A prominent former US diplomat is being investigated for leaking secret information to Pakistan.
The FBI allegedly uncovered the leak after intercepting a conversation in which a Pakistani official suggested that his government was receiving classified information from a US official, reports the New York Times citing an unnamed source.
The bureau placed former diplomat Robin L Raphel under surveillance and, after raiding her home, found classified information.
She has not been charged with any offences.
Raphel, 67, considered one of the leading US experts on Pakistan, has been stripped of her security clearance and is no longer allowed access to the State Department building.
One of the highest-ranking diplomats of her generation, she served as ambassador to Tunisia and was assistant secretary of state for South Asian affairs under Bill Clinton.
After retiring from the government in 2005, she lobbied for the Pakistani government and then worked as a State Department adviser, overseeing the distribution of US aid in the country.
Her former husband, US ambassador Arnold Raphel was killed in a mysterious plane crash that also killed Muhammad Zia al-Huq, the Pakistani president, in 1988.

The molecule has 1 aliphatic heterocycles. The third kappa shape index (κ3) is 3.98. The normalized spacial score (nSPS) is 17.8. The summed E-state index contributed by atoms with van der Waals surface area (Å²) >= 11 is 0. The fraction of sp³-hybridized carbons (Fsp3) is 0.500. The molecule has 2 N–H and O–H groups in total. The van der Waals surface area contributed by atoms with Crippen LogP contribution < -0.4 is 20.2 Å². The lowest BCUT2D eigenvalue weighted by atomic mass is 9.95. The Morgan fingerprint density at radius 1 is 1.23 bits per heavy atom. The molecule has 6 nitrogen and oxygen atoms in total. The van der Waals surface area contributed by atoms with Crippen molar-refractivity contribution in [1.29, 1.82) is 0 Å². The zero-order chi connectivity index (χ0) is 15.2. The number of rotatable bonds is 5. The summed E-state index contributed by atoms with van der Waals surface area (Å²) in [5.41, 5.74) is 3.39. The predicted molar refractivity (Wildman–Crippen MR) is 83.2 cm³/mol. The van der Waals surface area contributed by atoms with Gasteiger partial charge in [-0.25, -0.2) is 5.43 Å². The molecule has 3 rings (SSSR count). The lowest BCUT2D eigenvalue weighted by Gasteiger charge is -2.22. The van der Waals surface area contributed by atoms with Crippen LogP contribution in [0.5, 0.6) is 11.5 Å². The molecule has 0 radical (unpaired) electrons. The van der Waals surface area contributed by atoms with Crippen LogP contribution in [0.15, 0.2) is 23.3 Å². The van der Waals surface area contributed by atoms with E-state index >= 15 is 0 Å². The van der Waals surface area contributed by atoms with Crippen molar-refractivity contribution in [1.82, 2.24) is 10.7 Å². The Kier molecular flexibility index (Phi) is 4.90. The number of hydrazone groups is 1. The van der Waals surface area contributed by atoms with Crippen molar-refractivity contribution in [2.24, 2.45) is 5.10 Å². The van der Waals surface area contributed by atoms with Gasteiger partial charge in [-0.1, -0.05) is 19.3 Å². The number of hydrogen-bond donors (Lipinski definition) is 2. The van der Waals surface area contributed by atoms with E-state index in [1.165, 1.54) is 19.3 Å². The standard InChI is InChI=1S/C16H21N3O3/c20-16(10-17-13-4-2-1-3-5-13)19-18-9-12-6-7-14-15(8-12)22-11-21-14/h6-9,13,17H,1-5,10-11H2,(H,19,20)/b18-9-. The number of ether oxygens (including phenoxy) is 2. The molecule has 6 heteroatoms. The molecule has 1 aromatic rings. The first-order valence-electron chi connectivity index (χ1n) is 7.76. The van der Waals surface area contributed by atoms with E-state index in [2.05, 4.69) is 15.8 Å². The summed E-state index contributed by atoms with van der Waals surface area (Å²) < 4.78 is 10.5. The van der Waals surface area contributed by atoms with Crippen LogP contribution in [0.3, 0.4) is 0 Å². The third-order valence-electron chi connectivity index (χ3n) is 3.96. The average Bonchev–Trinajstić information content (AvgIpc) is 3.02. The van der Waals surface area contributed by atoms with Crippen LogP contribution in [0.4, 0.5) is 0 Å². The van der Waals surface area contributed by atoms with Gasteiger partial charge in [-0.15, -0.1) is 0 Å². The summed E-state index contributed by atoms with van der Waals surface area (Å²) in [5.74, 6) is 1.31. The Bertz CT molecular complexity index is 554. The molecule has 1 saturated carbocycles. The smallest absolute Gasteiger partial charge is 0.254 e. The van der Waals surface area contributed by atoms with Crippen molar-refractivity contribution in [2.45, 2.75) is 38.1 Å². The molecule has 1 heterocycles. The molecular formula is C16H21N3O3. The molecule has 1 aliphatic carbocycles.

In India, she is widely derided, with many accusing her of being overly partisan.
The Times of India recently described her as a "brazenly pro-Pakistan partisan in Washington" with a "pathological dislike for India which she did little to conceal".
In 1996 she met senior Taliban commanders and argued for the construction of an oil pipeline through Taliban country, earning her the sobriquet Lady Taliban in the Indian press.
After placing her under surveillance, FBI agents suspected that she was taking home classified information.
Andrew Rice, a spokesman for Raphel, told the paper: "Nothing has changed for Ambassador Raphel. She has not been told she is the target of an investigation and she has not been questioned."
Once a staunch ally of the US against the Soviet Union, Pakistan is now regarded with suspicion by some US officials and is believed to be sponsoring the Taliban.
In Pakistan there is widespread hostility towards the US and towards what is regarded as the indiscriminate use of drone strikes in the country.